Kalacha Women's Group
Photo Gallery of the Gabbra People of Kalacha, Kenya
Who are they: Formalized in Sept. 2000, a group of Gabbra women, living in the oasis community of Kalacha Dida (gabbra for 'open space" in the Chalbi Desert about 50 km south of the Ethiopian border, nestled in Marsabit District in the open desert wilderness between Maikona and North Horr. The Gabbra are influenced both by Ethopia and Somalia history.
The group started with 30 members and has grown to about 50 over the years. Many of the women in this community belong to several of the groups, as each group has separate goals to accomplish community development throughout the settled community and into the nomadic Gabbra population.
Gabbra are traditionally pastoralist camel and small stock (some cattle- goats and sheep--known as 'shoats") herders. With the advent of a settled community there became need to manage resources to lessen environmental degredation and to provide education for future generations.
What do they do: Resource management education, community irrigation and gardens. They were of the first people to create an open irrigation system that all members of the community can stem from in growing food: papaya, sugar cane, beets, carrots, greens. The Gabbra communities also harvest salt from the Huri hills salt mines, using donkeys for portage.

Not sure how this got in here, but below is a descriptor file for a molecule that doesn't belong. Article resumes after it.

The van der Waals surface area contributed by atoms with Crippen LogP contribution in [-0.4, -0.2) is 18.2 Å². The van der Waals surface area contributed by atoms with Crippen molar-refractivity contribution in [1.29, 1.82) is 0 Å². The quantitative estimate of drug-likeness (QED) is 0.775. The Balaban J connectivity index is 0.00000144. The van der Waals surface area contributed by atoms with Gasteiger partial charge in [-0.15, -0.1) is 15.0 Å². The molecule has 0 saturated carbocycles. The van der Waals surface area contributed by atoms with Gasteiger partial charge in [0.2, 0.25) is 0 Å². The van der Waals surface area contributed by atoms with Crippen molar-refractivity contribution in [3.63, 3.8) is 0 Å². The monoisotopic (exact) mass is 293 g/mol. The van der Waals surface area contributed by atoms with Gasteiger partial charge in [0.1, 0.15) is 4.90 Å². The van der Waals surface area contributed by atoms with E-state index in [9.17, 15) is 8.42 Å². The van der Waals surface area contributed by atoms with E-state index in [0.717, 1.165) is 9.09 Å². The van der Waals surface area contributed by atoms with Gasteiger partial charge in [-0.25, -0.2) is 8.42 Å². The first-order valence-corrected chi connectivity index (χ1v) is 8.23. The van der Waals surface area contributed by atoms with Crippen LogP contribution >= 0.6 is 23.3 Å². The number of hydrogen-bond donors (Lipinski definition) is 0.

How does WildiZe help them: WildiZe provides small grants since 2000 to enhance the groups ability to fulfill prioritized goals, set at site visits.
Results: They've built accomodations for tourists and NGOs operating in the area-- as a result of the long term relationship with WildiZe the women have been able to take on farther reaching goals such as Adult education, and instituting a roving school for nomadic children. Built a well, increased their garden plot, built a conference room, attend workshops in Nairobi on small business and learning English.
Work on prioritizing goals in a group setting understanding how best to make use of WildiZe funding knowing the competition between the many groups in the area and thus have learned to enhance how best to coordinate their efforts within the larger community needs and available funding.